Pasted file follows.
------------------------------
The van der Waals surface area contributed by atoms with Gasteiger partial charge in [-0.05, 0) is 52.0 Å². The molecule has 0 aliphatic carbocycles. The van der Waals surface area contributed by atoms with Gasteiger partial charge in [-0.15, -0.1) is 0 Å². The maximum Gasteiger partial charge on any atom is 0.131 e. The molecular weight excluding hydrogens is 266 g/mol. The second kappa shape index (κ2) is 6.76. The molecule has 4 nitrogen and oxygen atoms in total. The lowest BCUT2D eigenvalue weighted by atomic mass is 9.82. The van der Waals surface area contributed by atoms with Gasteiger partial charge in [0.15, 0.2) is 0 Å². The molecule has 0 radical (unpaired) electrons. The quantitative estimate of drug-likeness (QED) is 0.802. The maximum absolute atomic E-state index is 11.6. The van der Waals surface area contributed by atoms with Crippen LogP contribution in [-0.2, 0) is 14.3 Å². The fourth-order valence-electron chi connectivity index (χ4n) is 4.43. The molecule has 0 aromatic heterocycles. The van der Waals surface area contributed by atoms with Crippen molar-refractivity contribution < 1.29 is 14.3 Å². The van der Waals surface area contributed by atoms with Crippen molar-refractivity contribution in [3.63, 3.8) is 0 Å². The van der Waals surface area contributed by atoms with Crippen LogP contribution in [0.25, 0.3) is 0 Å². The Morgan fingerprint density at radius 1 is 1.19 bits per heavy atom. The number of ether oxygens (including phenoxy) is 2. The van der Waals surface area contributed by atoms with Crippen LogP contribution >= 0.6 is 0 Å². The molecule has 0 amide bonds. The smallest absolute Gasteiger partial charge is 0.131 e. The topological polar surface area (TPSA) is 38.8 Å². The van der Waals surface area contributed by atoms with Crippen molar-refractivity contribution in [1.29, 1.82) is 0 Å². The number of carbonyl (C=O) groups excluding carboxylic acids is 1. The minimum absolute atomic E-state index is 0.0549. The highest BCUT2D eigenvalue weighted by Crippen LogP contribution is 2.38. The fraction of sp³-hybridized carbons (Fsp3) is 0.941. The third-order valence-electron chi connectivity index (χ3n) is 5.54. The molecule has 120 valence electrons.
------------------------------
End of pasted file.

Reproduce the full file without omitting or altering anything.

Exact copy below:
The van der Waals surface area contributed by atoms with Gasteiger partial charge in [-0.05, 0) is 52.0 Å². The molecule has 0 aliphatic carbocycles. The van der Waals surface area contributed by atoms with Gasteiger partial charge in [-0.15, -0.1) is 0 Å². The maximum Gasteiger partial charge on any atom is 0.131 e. The molecular weight excluding hydrogens is 266 g/mol. The second kappa shape index (κ2) is 6.76. The molecule has 4 nitrogen and oxygen atoms in total. The lowest BCUT2D eigenvalue weighted by atomic mass is 9.82. The van der Waals surface area contributed by atoms with Gasteiger partial charge in [0.15, 0.2) is 0 Å². The molecule has 0 radical (unpaired) electrons. The quantitative estimate of drug-likeness (QED) is 0.802. The maximum absolute atomic E-state index is 11.6. The van der Waals surface area contributed by atoms with Crippen LogP contribution in [-0.2, 0) is 14.3 Å². The fourth-order valence-electron chi connectivity index (χ4n) is 4.43. The molecule has 0 aromatic heterocycles. The van der Waals surface area contributed by atoms with Crippen molar-refractivity contribution < 1.29 is 14.3 Å². The van der Waals surface area contributed by atoms with Crippen molar-refractivity contribution in [3.63, 3.8) is 0 Å². The van der Waals surface area contributed by atoms with Crippen LogP contribution in [0.25, 0.3) is 0 Å². The Morgan fingerprint density at radius 1 is 1.19 bits per heavy atom. The number of ether oxygens (including phenoxy) is 2. The van der Waals surface area contributed by atoms with Crippen LogP contribution >= 0.6 is 0 Å². The molecule has 0 amide bonds. The smallest absolute Gasteiger partial charge is 0.131 e. The topological polar surface area (TPSA) is 38.8 Å². The van der Waals surface area contributed by atoms with Crippen molar-refractivity contribution in [1.29, 1.82) is 0 Å². The number of carbonyl (C=O) groups excluding carboxylic acids is 1. The minimum absolute atomic E-state index is 0.0549. The highest BCUT2D eigenvalue weighted by Crippen LogP contribution is 2.38. The fraction of sp³-hybridized carbons (Fsp3) is 0.941. The third-order valence-electron chi connectivity index (χ3n) is 5.54. The molecule has 120 valence electrons.